• Cyclists don’t follow the law! Right…because, you know, I don’t know any drivers who have ever broke any law while driving. I’ve never seen anyone run a red light, roll a stop sign, or speed. But if I did, well I sure as heck would want to border up all those “car lanes” so that no one could ever drive there again! It just makes sense. When individual people of a group do something wrong, then we need to prevent any infrastructure changes from happening. I mean, it’s just simple logic, people. 
  • They get in my way! Seriously! This is sooo annoying. If only there was something we could do about that…if only they had their very own space to ride so they wouldn’t be in my way! Hmm…how can I get on that?
  • They don’t need a whole bike lane to themselves here, I hardly see anyone on a bike riding down that road! I know, right! There’s, like, no way you can increase the number of cyclists using a road! I know for a fact that adding in more paved roads, a separate bike lane, and increasing safety for cyclists will have absolutely no impact on how many use the road.

I find the backlash from drivers confusing. Drivers will simultaneously complain that cyclists are in their way while complaining when they have their own bike lane. To these drivers, compromise is not an option. The sidewalks are for pedestrians, streets are for vehicles. Sorry bike-people, there’s just no place for you in our world!

A better infrastructure (e.g., protected bike lanes) really seems like a win-win to me (I ride my bike and drive a car, so I can see the perspective from both sides). Drivers grumbling about cyclists “in their way” or “slowing them down” don’t have to deal with it–cyclists get their own lane now. Cyclists terrified about being hit from behind, from the side, or from a door get their own lane now.

What I find to be even funnier is that my sister was complaining because the road used to be two lanes, but it is now one lane. That is her big problem, and why she “lost” her short-cut. But, here’s the thing…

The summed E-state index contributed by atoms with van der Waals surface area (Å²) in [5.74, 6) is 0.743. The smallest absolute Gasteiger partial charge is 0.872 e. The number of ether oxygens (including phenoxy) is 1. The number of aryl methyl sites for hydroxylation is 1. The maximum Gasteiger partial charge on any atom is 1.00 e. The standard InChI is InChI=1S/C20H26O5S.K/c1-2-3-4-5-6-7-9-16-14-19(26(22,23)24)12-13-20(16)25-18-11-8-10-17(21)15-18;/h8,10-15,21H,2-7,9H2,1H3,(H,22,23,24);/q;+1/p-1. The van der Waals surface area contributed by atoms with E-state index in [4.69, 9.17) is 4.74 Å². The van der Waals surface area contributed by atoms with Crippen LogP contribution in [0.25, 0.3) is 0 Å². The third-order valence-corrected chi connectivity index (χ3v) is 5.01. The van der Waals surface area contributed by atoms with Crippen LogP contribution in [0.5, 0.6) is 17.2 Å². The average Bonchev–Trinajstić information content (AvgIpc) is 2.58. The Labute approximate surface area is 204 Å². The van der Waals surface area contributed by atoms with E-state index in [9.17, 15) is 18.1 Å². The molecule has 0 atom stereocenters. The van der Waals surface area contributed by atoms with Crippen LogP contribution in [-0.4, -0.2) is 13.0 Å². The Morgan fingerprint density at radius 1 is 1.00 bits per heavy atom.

1. As safe cycling infrastructure (e.g., bike lanes) are built, commuting via bike lanes will increase.
  2. As less people commute via car, there will be less car traffic.
  3. When there is less car traffic, the need for more than one lane becomes unnecessary.
The amount of space needed for 60 people: By car, bus, or bike (source)

The amount of space needed for 60 people: By car, bus, or bike (source)

Whose Life Counts More?

The hardest part, for me, to cope with in this argument is that drivers are arguing that their convenience is somehow more important than the safety of cyclists. I’m sorry, but if one group has to give up a little convenience in order to protect the safety of another group, then we really should be on board with this as a society.

And when it comes to a car-bike collision, it’s the bike that loses.

Ghost Bikes

While driving around downtown Chicago at night, admiring the quiet beauty of the city, J pointed out the window and said:

“Look! I heard about these–they’re memorials for people who were killed while riding.”

Neil_OldTown_Ghost Bike_Chicago

And that’s exactly what it was. A Ghost Bike for Neil located by Old Town. Even though the movement started in Chicago over six years ago (the earliest one I could find is Isai Medina from 2006), and even though the overall movement started in St. Louis in 2003, this was the first I had ever heard of it.

According to ghostbikes.org:

Ghost Bikes are small and somber memorials for bicyclists who are killed or hit on the street. A bicycle is painted all white and locked to a street sign near the crash site, accompanied by a small plaque. They serve as reminders of the tragedy that took place on an otherwise anonymous street corner, and as quiet statements in support of cyclists’ right to safe travel.

I tried to look up information for the bike that we saw, but it was not online. It looks like the website has not been updated with this type of information since April 2010.